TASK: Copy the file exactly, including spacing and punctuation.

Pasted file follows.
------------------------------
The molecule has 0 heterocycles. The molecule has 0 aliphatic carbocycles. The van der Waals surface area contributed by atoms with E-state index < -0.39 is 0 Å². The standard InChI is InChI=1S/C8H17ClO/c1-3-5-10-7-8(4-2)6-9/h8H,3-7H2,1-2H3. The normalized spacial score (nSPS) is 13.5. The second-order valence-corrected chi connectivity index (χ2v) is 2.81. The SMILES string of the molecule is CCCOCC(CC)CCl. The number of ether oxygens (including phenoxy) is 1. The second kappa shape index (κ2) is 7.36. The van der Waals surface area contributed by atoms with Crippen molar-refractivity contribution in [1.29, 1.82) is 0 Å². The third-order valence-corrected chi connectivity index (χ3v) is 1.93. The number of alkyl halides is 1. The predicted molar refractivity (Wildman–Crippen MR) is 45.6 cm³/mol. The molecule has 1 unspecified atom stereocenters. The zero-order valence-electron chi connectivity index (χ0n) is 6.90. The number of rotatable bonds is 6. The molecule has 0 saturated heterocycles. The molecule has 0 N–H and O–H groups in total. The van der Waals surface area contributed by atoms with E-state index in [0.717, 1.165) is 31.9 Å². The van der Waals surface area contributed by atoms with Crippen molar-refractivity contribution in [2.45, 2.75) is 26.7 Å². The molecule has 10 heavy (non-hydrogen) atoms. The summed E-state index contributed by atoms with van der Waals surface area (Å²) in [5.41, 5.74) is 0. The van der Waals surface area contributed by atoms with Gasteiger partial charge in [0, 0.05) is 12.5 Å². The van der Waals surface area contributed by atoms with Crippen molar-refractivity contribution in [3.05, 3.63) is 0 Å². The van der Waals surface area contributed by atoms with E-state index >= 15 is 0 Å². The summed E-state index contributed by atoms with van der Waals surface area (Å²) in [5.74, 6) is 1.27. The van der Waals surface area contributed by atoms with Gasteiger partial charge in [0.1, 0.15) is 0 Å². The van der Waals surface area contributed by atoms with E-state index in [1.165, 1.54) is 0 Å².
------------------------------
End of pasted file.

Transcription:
The molecule has 0 heterocycles. The molecule has 0 aliphatic carbocycles. The van der Waals surface area contributed by atoms with E-state index < -0.39 is 0 Å². The standard InChI is InChI=1S/C8H17ClO/c1-3-5-10-7-8(4-2)6-9/h8H,3-7H2,1-2H3. The normalized spacial score (nSPS) is 13.5. The second-order valence-corrected chi connectivity index (χ2v) is 2.81. The SMILES string of the molecule is CCCOCC(CC)CCl. The number of ether oxygens (including phenoxy) is 1. The second kappa shape index (κ2) is 7.36. The van der Waals surface area contributed by atoms with Crippen molar-refractivity contribution in [1.29, 1.82) is 0 Å². The third-order valence-corrected chi connectivity index (χ3v) is 1.93. The number of alkyl halides is 1. The predicted molar refractivity (Wildman–Crippen MR) is 45.6 cm³/mol. The molecule has 1 unspecified atom stereocenters. The zero-order valence-electron chi connectivity index (χ0n) is 6.90. The number of rotatable bonds is 6. The molecule has 0 saturated heterocycles. The molecule has 0 N–H and O–H groups in total. The van der Waals surface area contributed by atoms with E-state index in [0.717, 1.165) is 31.9 Å². The van der Waals surface area contributed by atoms with Crippen molar-refractivity contribution in [2.45, 2.75) is 26.7 Å². The molecule has 10 heavy (non-hydrogen) atoms. The summed E-state index contributed by atoms with van der Waals surface area (Å²) in [5.41, 5.74) is 0. The van der Waals surface area contributed by atoms with Gasteiger partial charge in [0, 0.05) is 12.5 Å². The van der Waals surface area contributed by atoms with Crippen molar-refractivity contribution in [3.05, 3.63) is 0 Å². The van der Waals surface area contributed by atoms with E-state index >= 15 is 0 Å². The summed E-state index contributed by atoms with van der Waals surface area (Å²) in [5.74, 6) is 1.27. The van der Waals surface area contributed by atoms with Gasteiger partial charge in [0.1, 0.15) is 0 Å². The van der Waals surface area contributed by atoms with E-state index in [1.165, 1.54) is 0 Å².